The Southern Connection, by Robert B. Heilman
Paradox of Place
The Southern Connection.
by Robert B. Heilman.
Louisiana State University Press. 279 pp. $29.95.
By millions of customers of the manufacturers of labor-saving devices it is regarded as lazy. By millions of residents of states where unemployment is unknown only in wartime, it is regarded as lamentably poor. . . . By readers of the liberal press it is regarded as doctrinaire, hyperemotional, and unintelligibly satisfied with itself. By millions of readers of best-sellers and subscribers to book clubs, it is regarded as unsophisticated, at best quaint and at worst susceptible to dictators. By millions of graduates and foster children of Columbia Teachers College it is regarded as spiritually backward.
The antecedent of “it” in this passage is the South. The passage was written by the eminent literary scholar and critic Robert Heilman in 1947, in an essay (“The South Falls In”) that deplores not only the hypocrisy of northern critics of the South but the tendency of the South itself, after long resistance to batterings from without, to bite “into the apple of conformity.”
The North, Heilman predicted in that essay, would lose as much as the South if the latter were to surrender its distinctiveness, for liberal northerners might then be deprived of the pleasure to be had in the “easy psychology of melodrama, by which all evil is across the water.” But Heilman also lamented the tendency of the South to export its best quality and bring in mediocrity. Already it was becoming as difficult to find a southern intellectual or poet at work in the South as to find choice strawberries in Louisiana or good peaches in Georgia. By the time Heilman was writing, Cleanth Brooks, Robert Penn Warren, Allen Tate, and John Crowe Ransom had assumed residence in New Haven and Minneapolis and Ohio, part of an unplanned literary population exchange that eventually would bring northern Marxists and genderology experts to transfer their imperial enterprise to the old tobacco plantation at Duke in North Carolina.
Heilman himself brought a northern perspective and a few northern prejudices to the South when, a native Pennsylvanian and recent Harvard Ph.D., he arrived in 1935 to take up a position in the English department of Louisiana State University. On their seventh day in Baton Rouge, he and his wife went to the Capitol to look in on a meeting of the state legislature which U.S. Senator and former Governor Huey Long was scheduled to attend. The opening essay of The Southern Connection describes Heilman’s “one experience of seeing a single political leader wholly in command,” a very brief experience as it happened because Long’s exit from the chamber that day was instantly followed by his assassination. “We wondered, Is this the way they always settle political differences in Louisiana? How would it be in higher education?” But Heilman soon came to see the Long phenomenon as involving something more complicated and ambiguous than simple regional delinquency.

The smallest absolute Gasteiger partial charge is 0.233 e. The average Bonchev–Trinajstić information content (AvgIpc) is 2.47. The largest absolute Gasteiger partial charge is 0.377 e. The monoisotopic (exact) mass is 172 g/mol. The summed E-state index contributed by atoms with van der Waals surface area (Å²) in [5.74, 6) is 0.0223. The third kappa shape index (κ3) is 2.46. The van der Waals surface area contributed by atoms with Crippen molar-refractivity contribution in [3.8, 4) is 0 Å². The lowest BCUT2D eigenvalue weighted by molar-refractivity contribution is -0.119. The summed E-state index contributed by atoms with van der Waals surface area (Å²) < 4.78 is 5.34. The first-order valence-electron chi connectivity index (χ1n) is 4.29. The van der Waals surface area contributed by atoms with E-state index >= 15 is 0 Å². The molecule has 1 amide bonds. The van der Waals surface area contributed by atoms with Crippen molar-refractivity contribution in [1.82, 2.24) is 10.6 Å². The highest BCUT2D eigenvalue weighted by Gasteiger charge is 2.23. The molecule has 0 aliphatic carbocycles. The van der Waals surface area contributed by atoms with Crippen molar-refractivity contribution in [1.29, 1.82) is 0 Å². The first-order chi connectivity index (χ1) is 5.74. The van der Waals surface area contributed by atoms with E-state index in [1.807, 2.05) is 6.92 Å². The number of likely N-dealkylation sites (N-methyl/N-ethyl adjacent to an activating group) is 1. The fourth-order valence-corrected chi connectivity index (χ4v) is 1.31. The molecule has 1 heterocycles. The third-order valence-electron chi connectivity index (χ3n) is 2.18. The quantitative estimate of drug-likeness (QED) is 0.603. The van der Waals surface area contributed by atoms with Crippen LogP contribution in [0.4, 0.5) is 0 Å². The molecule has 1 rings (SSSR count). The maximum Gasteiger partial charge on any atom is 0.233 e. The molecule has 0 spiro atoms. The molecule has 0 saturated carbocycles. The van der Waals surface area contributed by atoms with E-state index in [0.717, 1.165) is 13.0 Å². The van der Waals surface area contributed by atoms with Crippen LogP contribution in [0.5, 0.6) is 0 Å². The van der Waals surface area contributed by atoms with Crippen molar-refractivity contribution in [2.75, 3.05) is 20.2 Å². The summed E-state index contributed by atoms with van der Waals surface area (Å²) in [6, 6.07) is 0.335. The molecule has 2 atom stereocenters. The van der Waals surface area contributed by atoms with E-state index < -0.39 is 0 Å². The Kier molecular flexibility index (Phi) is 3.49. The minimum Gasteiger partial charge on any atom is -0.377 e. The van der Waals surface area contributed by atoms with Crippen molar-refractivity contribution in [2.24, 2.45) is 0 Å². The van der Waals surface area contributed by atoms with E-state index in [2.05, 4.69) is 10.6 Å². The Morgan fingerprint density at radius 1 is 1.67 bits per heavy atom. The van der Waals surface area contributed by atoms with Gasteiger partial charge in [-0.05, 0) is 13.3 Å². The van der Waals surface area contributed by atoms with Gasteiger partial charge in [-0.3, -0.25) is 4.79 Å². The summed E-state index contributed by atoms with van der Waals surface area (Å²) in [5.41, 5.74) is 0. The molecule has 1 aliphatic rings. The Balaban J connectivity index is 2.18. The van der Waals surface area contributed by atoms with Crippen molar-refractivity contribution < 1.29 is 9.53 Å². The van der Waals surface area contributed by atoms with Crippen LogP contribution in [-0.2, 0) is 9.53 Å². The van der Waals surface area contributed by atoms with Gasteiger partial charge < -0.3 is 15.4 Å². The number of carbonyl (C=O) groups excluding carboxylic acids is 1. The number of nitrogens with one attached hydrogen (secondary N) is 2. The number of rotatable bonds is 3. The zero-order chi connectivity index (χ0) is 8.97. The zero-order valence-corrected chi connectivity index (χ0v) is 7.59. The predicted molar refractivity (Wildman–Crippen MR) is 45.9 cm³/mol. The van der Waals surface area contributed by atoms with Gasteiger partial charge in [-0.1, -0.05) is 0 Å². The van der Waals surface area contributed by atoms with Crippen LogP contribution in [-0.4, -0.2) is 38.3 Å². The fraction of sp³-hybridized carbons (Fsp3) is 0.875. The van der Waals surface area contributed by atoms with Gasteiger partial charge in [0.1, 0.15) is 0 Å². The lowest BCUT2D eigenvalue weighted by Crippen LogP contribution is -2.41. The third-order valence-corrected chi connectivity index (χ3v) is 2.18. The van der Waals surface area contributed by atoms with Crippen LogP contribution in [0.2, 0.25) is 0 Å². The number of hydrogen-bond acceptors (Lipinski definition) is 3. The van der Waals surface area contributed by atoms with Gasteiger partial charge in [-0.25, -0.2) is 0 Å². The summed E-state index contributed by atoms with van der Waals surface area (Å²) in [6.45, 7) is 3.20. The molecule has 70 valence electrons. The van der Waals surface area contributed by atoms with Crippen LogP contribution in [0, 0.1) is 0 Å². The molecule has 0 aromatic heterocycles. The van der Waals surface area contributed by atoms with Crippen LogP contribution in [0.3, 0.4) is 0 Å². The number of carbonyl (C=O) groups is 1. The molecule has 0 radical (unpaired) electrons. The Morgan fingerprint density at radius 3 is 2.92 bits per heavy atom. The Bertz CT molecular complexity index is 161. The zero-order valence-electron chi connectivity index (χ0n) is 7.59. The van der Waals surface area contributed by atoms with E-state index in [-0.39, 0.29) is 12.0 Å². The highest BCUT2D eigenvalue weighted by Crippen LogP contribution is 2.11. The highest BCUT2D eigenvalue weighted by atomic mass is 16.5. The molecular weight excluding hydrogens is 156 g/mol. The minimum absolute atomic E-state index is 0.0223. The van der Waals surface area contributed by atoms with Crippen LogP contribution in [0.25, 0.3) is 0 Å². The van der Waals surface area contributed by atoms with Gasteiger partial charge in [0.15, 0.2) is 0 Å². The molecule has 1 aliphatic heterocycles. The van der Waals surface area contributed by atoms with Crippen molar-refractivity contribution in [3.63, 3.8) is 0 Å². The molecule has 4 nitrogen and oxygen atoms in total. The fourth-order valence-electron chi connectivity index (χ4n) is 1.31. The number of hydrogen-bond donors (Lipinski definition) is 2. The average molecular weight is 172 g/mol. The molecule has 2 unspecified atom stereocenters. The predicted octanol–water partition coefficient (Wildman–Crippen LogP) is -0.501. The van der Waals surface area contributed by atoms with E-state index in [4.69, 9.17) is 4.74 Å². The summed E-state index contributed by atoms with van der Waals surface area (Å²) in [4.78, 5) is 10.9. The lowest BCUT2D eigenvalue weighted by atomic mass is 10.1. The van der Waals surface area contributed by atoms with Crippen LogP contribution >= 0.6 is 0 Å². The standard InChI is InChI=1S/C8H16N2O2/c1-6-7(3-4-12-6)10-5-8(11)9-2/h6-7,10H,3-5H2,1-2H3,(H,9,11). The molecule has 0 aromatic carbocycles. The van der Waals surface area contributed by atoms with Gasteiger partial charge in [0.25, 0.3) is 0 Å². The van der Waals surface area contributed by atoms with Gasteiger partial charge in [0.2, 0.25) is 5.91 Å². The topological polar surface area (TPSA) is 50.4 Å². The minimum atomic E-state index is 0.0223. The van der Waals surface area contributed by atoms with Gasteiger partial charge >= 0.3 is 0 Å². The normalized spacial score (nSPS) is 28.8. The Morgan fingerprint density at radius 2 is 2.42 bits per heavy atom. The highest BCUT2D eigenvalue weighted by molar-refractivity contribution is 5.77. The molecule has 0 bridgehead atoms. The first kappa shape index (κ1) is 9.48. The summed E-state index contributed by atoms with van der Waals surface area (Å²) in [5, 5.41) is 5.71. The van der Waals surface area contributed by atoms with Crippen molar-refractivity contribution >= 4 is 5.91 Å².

The first section of this collection of seventeen essays about the South, written over four decades, describes the atmosphere in Baton Rouge and LSU shortly after Long’s death. How was it, the author asks, that Long, a populist picaro and (to some) a Machiavellian, should have brought to an obscure university in a poor southern town such extraordinary talents as Warren, Brooks, the political philosopher Eric Voegelin, and so remarkable a journal as the Southern Review? The puzzling relation between Louisiana’s populist revolution and the very highbrow literary and intellectual flowering of its state university began to be understood by Heilman only after he had returned, in 1948, to the North, where liberal virtue and the conformity of dissent pressed harder upon free spirits. “May there have been,” he asks from the perspective of decades, “a subterranean kinship between the freedom conducive to art and thought, and a statewide sociopolitical easygoingness with its obvious built-in risks of messes, rackets, and worse?”
The book’s second, longer section offers critical essays on southern writers and their works. Here Heilman deals with the relation between the southern Agrarian movement and European culture, the enduring value of Cleanth Brooks’s critical essays in The Well-Wrought Urn (1947), and the fiction of Robert Penn Warren, Eudora Welty, and Katherine Anne Porter. In the conception of the South that emerges from these essays, the principle of paradox is pervasive, just as it was in the literary considerations of the major New Critics of the South: Brooks, Warren, and Heilman himself.